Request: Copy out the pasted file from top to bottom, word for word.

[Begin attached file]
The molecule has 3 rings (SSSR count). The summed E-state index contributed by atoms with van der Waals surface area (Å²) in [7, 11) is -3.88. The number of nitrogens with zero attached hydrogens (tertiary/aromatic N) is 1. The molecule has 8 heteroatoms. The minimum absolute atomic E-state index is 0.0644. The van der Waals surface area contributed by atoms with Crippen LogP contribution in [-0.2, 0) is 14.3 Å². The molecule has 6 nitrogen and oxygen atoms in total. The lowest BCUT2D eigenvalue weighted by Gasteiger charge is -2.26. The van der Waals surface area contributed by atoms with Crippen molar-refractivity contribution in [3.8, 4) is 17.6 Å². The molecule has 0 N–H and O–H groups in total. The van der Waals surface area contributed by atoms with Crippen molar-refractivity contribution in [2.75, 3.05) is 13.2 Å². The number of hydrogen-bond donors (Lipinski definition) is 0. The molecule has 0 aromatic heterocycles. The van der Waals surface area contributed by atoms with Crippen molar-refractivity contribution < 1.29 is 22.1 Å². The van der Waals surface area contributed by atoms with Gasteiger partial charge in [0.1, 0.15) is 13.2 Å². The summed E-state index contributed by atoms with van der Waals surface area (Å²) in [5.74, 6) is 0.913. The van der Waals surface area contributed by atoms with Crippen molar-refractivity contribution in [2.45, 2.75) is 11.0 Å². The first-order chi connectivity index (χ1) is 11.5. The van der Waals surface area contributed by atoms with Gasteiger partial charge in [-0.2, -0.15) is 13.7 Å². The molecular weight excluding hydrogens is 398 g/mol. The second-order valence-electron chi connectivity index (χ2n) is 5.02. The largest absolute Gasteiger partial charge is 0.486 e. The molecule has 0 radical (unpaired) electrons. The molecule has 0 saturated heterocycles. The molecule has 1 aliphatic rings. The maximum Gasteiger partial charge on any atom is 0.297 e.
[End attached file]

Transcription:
The molecule has 3 rings (SSSR count). The summed E-state index contributed by atoms with van der Waals surface area (Å²) in [7, 11) is -3.88. The number of nitrogens with zero attached hydrogens (tertiary/aromatic N) is 1. The molecule has 8 heteroatoms. The minimum absolute atomic E-state index is 0.0644. The van der Waals surface area contributed by atoms with Crippen LogP contribution in [-0.2, 0) is 14.3 Å². The molecule has 6 nitrogen and oxygen atoms in total. The lowest BCUT2D eigenvalue weighted by Gasteiger charge is -2.26. The van der Waals surface area contributed by atoms with Crippen molar-refractivity contribution in [3.8, 4) is 17.6 Å². The molecule has 0 N–H and O–H groups in total. The van der Waals surface area contributed by atoms with Crippen molar-refractivity contribution in [2.75, 3.05) is 13.2 Å². The number of hydrogen-bond donors (Lipinski definition) is 0. The molecule has 0 aromatic heterocycles. The van der Waals surface area contributed by atoms with Crippen molar-refractivity contribution < 1.29 is 22.1 Å². The van der Waals surface area contributed by atoms with Gasteiger partial charge in [0.1, 0.15) is 13.2 Å². The summed E-state index contributed by atoms with van der Waals surface area (Å²) in [5.74, 6) is 0.913. The van der Waals surface area contributed by atoms with Crippen molar-refractivity contribution in [2.45, 2.75) is 11.0 Å². The first-order chi connectivity index (χ1) is 11.5. The van der Waals surface area contributed by atoms with Gasteiger partial charge in [-0.2, -0.15) is 13.7 Å². The molecular weight excluding hydrogens is 398 g/mol. The second-order valence-electron chi connectivity index (χ2n) is 5.02. The largest absolute Gasteiger partial charge is 0.486 e. The molecule has 0 radical (unpaired) electrons. The molecule has 0 saturated heterocycles. The molecule has 1 aliphatic rings. The maximum Gasteiger partial charge on any atom is 0.297 e.